Grayling has forgotten to mention how this would work under the Good Friday agreement with Northern Ireland or with Scottish devolution
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It is a requirement under the Good Friday agreement that ultimately people in NI can take cases to the ECHR. Chris Grayling has just written a paper which makes no reference to this issue or how it can be solved, except saying ‘We will work with the devolved administrations and legislatures as necessary to make sure there is an effective new settlement across the UK’. Westminster could change the law for both countries, but there’s been no consultation and no reference to it in this paper, and it’s likely Scotland would seek to devolve it. If Scotland or NI want to stay linked to the ECHR, then we could end up with a “patchwork” of different human rights laws across the United Kingdom.
British judges are now likely to find more UK legislation is incompatible with human rights, not fewer
Lewis Whyld/PA Archive
The new proposals say the Tories will “prevent our laws from being effectively re-written through ‘interpretation’ of Strasborg case law.”
“I don’t think this has been thought through,” Gardner writes on Head of Legal. “If judges think old housing legislation discriminates against a gay tenant, they can rule that it is no longer to be read as permitting the discrimination.
“But if that option is barred, they will in case like that have no option but to declare the legislation incompatible with human rights in principle.
The result, surely, will be more headlines about judges condemning Parliament for breaching human rights, not fewer.”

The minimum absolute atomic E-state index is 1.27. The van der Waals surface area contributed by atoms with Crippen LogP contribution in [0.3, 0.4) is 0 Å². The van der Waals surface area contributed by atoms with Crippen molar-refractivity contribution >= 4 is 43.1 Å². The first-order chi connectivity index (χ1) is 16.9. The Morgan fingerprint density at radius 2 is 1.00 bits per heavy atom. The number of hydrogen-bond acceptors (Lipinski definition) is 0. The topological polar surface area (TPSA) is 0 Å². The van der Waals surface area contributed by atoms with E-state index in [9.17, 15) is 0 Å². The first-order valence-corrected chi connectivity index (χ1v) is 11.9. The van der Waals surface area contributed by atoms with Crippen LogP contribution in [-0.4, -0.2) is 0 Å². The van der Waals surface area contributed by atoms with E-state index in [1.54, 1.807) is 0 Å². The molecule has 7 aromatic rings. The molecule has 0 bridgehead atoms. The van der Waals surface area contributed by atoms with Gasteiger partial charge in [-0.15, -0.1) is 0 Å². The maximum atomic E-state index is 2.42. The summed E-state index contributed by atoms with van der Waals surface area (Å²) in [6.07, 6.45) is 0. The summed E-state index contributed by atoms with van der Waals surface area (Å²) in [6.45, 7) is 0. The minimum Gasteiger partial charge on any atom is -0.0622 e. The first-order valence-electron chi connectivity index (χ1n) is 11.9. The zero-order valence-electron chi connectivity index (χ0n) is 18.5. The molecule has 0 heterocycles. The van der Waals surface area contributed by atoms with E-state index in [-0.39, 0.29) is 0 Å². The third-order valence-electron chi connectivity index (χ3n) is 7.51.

The proposals mean we don’t have to worry as much about sending people off to be tortured
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The “real risk” test used to determine whether someone is at risk of torture on deportation will be “revised..in line with our commitment to prevent torture and in keeping with the approach taken by other developed nations”. “If there is evidence that an individual faces a real risk of torture on return, should the UK seriously be seeking shortcuts?” asks Angela Patrick is the Director of Human Rights Policy at JUSTICE.
It would take an enormous amount of time, effort and consultation to end up with basically the same thing we have already
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No one thinks we should scrap laws against, say, slavery, or free speech, or the right to protest. So the new “Bill of Rights” would be 99% a carbon copy of what we already have, only enforced by British judges, several legal commentators have pointed out. Unless we scrap human rights altogether.
The proposal doesn’t even spell “judgment” in the correct legal way
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Gardner points out that this means the proposal probably wasn’t drafted by lawyers, at least in parts.